The Profession of Government: The Public Service in Europe

By Brian Chapman | Go to book overview

CHAPTER 5
Security of Tenure

In all countries civil servants have great security of tenure, a security sometimes sanctioned by the law, sometimes by convention. In the extreme case, Sweden, this security is sanctioned by the constitution itself. Indeed, in all Scandinavian countries except Finland the civil servant's right to his post is almost a vested right. In Sweden the constitution not only guarantees the official against removal except after trial, but also protects him from any transfer except with his own consent. The Norwegian constitution follows this very closely. It protects the official from dismissal unless judgement has gone against him in the proper tribunal; nor may he be transferred against his will. The Danish civil service law also protects officials from arbitrary dismissal or transfer. Only in Finland, among the Scandinavian countries, is this extreme protection modified. Before 1926 Finnish officials had the same security as is still to be found today in Sweden.1 But since the law of 1926 on public functions this right has been substantially modified, and only judges are protected in their posts to anything like the same degree. The other three groups of officials are all liable to dismissal or enforced retirement; the most senior after a special administrative process; the other two grades, contractual employees and simple employees, can be dismissed by ordinary administrative action.2

Although other countries do not go so far as the Swedish or Norwegian constitutional safeguards, all offer very substantial protection to permanent civil servants. Even in the nineteenth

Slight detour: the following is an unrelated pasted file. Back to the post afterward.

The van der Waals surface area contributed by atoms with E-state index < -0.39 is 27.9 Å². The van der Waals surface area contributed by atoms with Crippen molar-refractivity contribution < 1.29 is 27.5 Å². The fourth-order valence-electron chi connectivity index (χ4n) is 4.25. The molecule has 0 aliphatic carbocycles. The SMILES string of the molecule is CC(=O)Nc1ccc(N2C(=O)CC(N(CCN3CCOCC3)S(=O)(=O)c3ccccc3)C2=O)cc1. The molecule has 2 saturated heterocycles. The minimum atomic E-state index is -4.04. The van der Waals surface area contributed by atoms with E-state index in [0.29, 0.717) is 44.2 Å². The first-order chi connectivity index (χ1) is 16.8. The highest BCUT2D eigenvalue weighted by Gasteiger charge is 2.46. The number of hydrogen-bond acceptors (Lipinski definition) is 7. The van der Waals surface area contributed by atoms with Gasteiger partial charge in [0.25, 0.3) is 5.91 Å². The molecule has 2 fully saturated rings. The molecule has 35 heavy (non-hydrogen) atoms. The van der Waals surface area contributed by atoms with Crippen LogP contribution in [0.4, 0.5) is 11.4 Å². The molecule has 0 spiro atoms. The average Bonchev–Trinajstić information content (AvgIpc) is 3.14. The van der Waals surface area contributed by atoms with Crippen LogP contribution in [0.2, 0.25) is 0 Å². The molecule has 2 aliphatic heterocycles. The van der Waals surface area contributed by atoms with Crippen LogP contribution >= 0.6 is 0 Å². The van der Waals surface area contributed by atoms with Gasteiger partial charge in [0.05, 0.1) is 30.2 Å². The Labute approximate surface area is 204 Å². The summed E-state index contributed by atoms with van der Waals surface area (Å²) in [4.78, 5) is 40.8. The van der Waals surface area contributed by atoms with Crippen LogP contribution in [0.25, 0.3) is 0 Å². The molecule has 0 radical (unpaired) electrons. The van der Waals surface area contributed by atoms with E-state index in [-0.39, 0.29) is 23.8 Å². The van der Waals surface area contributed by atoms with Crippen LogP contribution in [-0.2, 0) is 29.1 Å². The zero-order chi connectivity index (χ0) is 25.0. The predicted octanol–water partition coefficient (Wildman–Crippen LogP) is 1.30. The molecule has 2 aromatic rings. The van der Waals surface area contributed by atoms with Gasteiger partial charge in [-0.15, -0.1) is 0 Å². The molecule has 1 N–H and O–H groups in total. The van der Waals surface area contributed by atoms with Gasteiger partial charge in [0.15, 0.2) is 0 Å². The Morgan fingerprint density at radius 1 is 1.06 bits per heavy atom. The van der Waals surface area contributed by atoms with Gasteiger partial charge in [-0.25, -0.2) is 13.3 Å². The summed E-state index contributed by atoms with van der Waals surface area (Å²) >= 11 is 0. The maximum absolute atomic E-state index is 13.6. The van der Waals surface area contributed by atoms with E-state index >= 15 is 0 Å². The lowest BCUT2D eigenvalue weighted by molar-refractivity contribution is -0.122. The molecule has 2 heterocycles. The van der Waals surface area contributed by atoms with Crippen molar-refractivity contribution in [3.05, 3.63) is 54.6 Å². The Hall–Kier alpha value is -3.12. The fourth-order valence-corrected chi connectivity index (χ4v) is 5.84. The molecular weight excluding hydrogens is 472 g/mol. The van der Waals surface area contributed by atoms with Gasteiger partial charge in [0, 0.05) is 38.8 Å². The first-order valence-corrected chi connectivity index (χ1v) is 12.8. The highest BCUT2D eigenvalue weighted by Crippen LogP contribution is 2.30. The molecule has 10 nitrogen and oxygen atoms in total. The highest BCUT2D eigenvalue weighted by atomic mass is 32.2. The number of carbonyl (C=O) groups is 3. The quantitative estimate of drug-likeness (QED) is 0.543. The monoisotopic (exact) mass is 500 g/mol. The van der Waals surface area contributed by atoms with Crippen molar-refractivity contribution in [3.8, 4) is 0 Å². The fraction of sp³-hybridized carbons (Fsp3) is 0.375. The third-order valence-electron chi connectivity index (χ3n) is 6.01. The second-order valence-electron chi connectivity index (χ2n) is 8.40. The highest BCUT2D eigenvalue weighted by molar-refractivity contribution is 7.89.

____________________
1
It should be remembered, however, that in Sweden this constitutional protection only applies to a relatively small group of public servants. Those who are appointed by warrant or on contract are not covered by these provisions. Heckscher : op cit. p. 340.
2
V. Merikoski: Précis du Droit Public de la Finlande. Helsinki, 1954 p. 110.

-145-

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The Profession of Government: The Public Service in Europe
Table of contents

Table of contents

  • Title Page 3
  • Preface 5
  • Contents 7
  • PART ONE - COMPOSITION 45
  • Chapter 2 - Recruitment 74
  • Chapter 3 - Training 99
  • PART TWO - CONDITIONS OF SERVICE 131
  • Chapter 5 - Security of Tenure 145
  • Chapter 6 - Pensions 153
  • Chapter 7 - Discipline 158
  • Chapter 8 - Promotion 164
  • PART THREE - CONTROL 179
  • Chapter 10 - The Structure and Personnel of Administrative Courts 199
  • Chapter II - The Powers of Administrative Courts 206
  • Chapter 12 - The Ombudsman 245
  • Chapter 13 - Financial Control 260
  • PART FOUR - POLITICS AND PUBLIC 271
  • Chapter 15 - Public Service Trade Unions 296
  • Chapter 16 - Public Officials and the Public 308
  • Bibliography 323
  • Index 345
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